Scientists Come Very Close To Anti-HIV Vaccine

Scientists form Oregon Health and Science University developed a vaccine that may be able to fight HIV.

Their new study suggests that a vaccine for the monkey equivalent of HIV appears to eradicate the virus.
Research published in the journal Nature has shown that vaccinated monkeys can eradicate equivalent of HIV infection, which is called Simian Immunodeficiency Virus (SIV) and is 100 times more deadly then HIV, from their bodies.
Infected monkeys usually die within two years but in nine of the 16 inoculated monkey the virus did not take hold thanks to the vaccine.
Rhesus macaque monkeys were firstly vaccinated and then exposed them to SIV. The researchers found that at first the infection began to establish and spread, but then the monkeys’ bodies started to respond, searching out and destroying all signs of the virus. The nine monkey that successfully responded to the vaccine were still clear of infection between one-and-a-half and three years later.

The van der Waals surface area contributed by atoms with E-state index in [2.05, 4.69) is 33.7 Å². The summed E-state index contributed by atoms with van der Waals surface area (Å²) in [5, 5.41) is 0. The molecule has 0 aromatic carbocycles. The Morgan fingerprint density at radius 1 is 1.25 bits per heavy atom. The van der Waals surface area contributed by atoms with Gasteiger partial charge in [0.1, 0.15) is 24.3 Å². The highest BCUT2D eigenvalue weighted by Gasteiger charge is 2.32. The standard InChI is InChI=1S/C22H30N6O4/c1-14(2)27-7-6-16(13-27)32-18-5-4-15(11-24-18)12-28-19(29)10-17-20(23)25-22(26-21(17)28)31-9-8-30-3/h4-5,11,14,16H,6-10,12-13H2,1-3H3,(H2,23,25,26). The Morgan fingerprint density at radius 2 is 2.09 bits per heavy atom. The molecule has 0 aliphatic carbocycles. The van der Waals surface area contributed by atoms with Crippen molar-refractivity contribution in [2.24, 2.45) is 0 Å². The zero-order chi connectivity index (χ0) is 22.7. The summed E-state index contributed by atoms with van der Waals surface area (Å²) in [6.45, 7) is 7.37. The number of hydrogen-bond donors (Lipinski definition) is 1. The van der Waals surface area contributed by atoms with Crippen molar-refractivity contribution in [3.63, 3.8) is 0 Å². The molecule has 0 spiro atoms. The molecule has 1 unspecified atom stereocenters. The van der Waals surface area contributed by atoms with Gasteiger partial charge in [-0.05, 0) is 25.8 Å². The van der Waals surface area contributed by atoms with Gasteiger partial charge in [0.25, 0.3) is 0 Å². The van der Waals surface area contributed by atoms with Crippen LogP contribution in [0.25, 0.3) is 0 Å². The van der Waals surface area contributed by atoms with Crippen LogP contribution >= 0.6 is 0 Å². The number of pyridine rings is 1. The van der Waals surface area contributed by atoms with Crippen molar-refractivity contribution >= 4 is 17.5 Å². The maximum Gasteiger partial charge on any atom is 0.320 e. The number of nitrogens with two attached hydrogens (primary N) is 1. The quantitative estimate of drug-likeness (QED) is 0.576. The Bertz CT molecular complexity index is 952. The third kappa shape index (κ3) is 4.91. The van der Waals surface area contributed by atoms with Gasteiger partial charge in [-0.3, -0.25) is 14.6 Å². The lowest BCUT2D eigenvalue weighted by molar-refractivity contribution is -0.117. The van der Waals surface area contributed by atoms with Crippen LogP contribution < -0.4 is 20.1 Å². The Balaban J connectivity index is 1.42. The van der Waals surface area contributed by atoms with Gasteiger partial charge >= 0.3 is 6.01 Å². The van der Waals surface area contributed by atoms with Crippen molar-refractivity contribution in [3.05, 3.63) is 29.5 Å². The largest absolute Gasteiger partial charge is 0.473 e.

The researchers now want to use a similar approach to test a vaccine for HIV in humans.
Prof Louis Picker, from the Vaccine and Gene Therapy Institute at Oregon Health and Science University, said:
“It’s always tough to claim eradication – there could always be a cell which we didn’t analyse that has the virus in it. But for the most part, with very stringent criteria… there was no virus left in the body of these monkeys.”

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